View Full Version : IMPORTANT for WOMEN dx with IBS!!!!

Ann S
05-31-2001, 08:14 PM
I don't mean to create a scare in women with IBS, but a lot of the symptoms are similar, and I know how often many drs. just give women an IBS diagnosis without checking things out. (I believe my diagnosis of IBS was accurate.) I think women with IBS should have this info to consider. As a person who has suffered through many misdiagnosises, I believe we need all the information possible to use as weapons to stand up for ourselves as we plow through the health system maze. (I just recently had a dr., a so-called specialist, dismiss my many symptoms (not IBS ones) and refused to run other tests, until I got angry and subtly threatened what might happen if I was right and he was wrong. Unfortunately & fortunately, I was right ! Granted, we need to consider the info we gather as REASONABLE adults, and NOT JUMP TO ANY CONCLUSIONS!
Anyway, I have taken excerpts from the Mayo clinic site and copied them to post here. Make your own INFORMED judgements. For those who want to read the whole site, here is the address: <A HREF="http://www.mayoclinic.com/home?id=DS00293" TARGET=_blank>http://www.mayoclinic.com/home?id=DS00293</A>
Ovarian Cancer?
Signs and Symptoms
In its early stages, ovarian cancer often is a silent condition producing few, if any, noticeable symptoms. As a tumor enlarges in the ovary, it may exert pressure on the bowel, bladder and other organs in the abdominal cavity, causing vague symptoms that are EASILY CONFUSED WITH OTHER SYMPTOMS.

MANY SYMPTOMS CAN BE SIGNS OF OTHER LESS SERIOUS CONDITIONS, but if they persist they may indicate ovarian cancer. Consult your doctor if you experience any or all of the following signs and symptoms:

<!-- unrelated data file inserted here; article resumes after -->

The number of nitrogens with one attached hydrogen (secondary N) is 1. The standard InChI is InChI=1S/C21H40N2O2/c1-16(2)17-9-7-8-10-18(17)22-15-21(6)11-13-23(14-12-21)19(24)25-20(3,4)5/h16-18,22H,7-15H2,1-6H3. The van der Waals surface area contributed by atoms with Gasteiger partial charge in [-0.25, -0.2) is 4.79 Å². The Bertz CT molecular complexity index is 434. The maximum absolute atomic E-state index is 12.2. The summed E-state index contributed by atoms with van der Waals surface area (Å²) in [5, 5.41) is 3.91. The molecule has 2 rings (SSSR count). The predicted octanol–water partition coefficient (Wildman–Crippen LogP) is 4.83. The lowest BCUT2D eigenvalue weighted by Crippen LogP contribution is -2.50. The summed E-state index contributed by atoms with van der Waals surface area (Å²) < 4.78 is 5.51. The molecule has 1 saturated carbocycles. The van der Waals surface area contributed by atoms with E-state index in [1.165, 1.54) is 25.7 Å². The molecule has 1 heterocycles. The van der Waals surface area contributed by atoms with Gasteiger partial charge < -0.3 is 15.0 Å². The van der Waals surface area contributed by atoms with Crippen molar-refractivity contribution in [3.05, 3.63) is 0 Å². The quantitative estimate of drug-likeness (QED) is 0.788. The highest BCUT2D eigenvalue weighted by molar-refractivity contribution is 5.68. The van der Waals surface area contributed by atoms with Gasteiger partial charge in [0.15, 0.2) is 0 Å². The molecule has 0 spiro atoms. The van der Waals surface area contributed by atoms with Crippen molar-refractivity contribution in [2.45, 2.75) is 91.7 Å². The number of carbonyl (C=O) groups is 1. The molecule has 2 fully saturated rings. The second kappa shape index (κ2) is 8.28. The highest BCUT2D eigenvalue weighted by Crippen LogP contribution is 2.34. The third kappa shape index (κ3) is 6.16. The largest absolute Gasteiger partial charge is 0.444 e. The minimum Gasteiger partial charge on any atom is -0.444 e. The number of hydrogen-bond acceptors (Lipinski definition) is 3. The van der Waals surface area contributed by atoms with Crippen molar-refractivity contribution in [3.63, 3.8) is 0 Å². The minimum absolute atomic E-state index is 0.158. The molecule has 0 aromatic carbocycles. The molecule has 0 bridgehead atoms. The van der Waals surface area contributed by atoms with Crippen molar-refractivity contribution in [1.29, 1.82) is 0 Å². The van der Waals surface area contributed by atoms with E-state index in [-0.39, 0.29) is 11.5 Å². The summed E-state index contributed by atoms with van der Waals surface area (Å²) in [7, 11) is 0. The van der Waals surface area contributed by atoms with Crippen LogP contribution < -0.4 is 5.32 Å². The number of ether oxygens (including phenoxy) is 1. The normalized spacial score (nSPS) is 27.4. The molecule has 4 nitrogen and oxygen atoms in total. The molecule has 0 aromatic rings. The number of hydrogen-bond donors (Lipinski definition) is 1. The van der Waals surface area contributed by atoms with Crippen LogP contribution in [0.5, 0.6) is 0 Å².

* Abdominal swelling
* Abdominal pain
* Bloating
* Indigestion, gas or nausea
* A feeling of pressure in the pelvis
* Frequent urination
* Unexplained changes in bowel habits (constipation or diarrhea)
* Unexplained weight loss or gain
* A feeling of fullness, even after a light meal
* Abnormal bleeding from the vagina

Age. Ovarian cancer generally develops after menopause. Still, even though most cases of ovarian cancer are diagnosed in women over age 50, IT CAN AFFECT YOUNGER WOMEN. Although the majority of ovarian cancer cases occur in women who don't have a strong family history of the disease, about 7 percent of ovarian cancer cases are linked to a genetic predisposition for the disease. Other factors may play a role in a woman's increased risk of ovarian cancer.

When to Seek Medical Advice
See a doctor if you have abdominal pain or swelling that doesn't go away. Remember that the signs and symptoms of ovarian cancer often are not easy to detect. Regular pelvic exams are the best way to protect against ovarian cancer or to catch it before it progresses too far.